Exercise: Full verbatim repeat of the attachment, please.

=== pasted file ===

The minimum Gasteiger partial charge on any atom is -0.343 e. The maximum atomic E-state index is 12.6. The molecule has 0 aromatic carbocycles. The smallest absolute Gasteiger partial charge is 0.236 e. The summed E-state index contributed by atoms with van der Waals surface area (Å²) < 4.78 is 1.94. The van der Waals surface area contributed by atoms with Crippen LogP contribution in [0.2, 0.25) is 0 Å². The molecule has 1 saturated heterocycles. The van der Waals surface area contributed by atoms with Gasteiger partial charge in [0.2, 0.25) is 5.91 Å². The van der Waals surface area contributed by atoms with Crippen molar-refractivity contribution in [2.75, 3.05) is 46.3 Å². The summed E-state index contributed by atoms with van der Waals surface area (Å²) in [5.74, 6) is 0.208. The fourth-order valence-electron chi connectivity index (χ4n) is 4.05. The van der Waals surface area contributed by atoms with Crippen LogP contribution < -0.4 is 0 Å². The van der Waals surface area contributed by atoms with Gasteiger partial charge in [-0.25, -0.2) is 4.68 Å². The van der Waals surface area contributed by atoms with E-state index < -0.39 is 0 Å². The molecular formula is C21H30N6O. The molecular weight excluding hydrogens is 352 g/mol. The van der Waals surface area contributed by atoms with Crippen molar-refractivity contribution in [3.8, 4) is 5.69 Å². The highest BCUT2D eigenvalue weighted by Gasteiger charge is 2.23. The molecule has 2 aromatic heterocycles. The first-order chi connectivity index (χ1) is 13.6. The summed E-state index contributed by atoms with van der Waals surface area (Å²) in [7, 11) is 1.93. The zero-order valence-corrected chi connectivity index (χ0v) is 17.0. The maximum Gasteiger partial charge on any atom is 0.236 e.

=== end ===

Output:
The minimum Gasteiger partial charge on any atom is -0.343 e. The maximum atomic E-state index is 12.6. The molecule has 0 aromatic carbocycles. The smallest absolute Gasteiger partial charge is 0.236 e. The summed E-state index contributed by atoms with van der Waals surface area (Å²) < 4.78 is 1.94. The van der Waals surface area contributed by atoms with Crippen LogP contribution in [0.2, 0.25) is 0 Å². The molecule has 1 saturated heterocycles. The van der Waals surface area contributed by atoms with Gasteiger partial charge in [0.2, 0.25) is 5.91 Å². The van der Waals surface area contributed by atoms with Crippen molar-refractivity contribution in [2.75, 3.05) is 46.3 Å². The summed E-state index contributed by atoms with van der Waals surface area (Å²) in [5.74, 6) is 0.208. The fourth-order valence-electron chi connectivity index (χ4n) is 4.05. The van der Waals surface area contributed by atoms with Crippen LogP contribution < -0.4 is 0 Å². The van der Waals surface area contributed by atoms with Gasteiger partial charge in [-0.25, -0.2) is 4.68 Å². The van der Waals surface area contributed by atoms with E-state index < -0.39 is 0 Å². The molecular formula is C21H30N6O. The molecular weight excluding hydrogens is 352 g/mol. The van der Waals surface area contributed by atoms with Crippen molar-refractivity contribution in [3.8, 4) is 5.69 Å². The highest BCUT2D eigenvalue weighted by Gasteiger charge is 2.23. The molecule has 2 aromatic heterocycles. The first-order chi connectivity index (χ1) is 13.6. The summed E-state index contributed by atoms with van der Waals surface area (Å²) in [7, 11) is 1.93. The zero-order valence-corrected chi connectivity index (χ0v) is 17.0. The maximum Gasteiger partial charge on any atom is 0.236 e.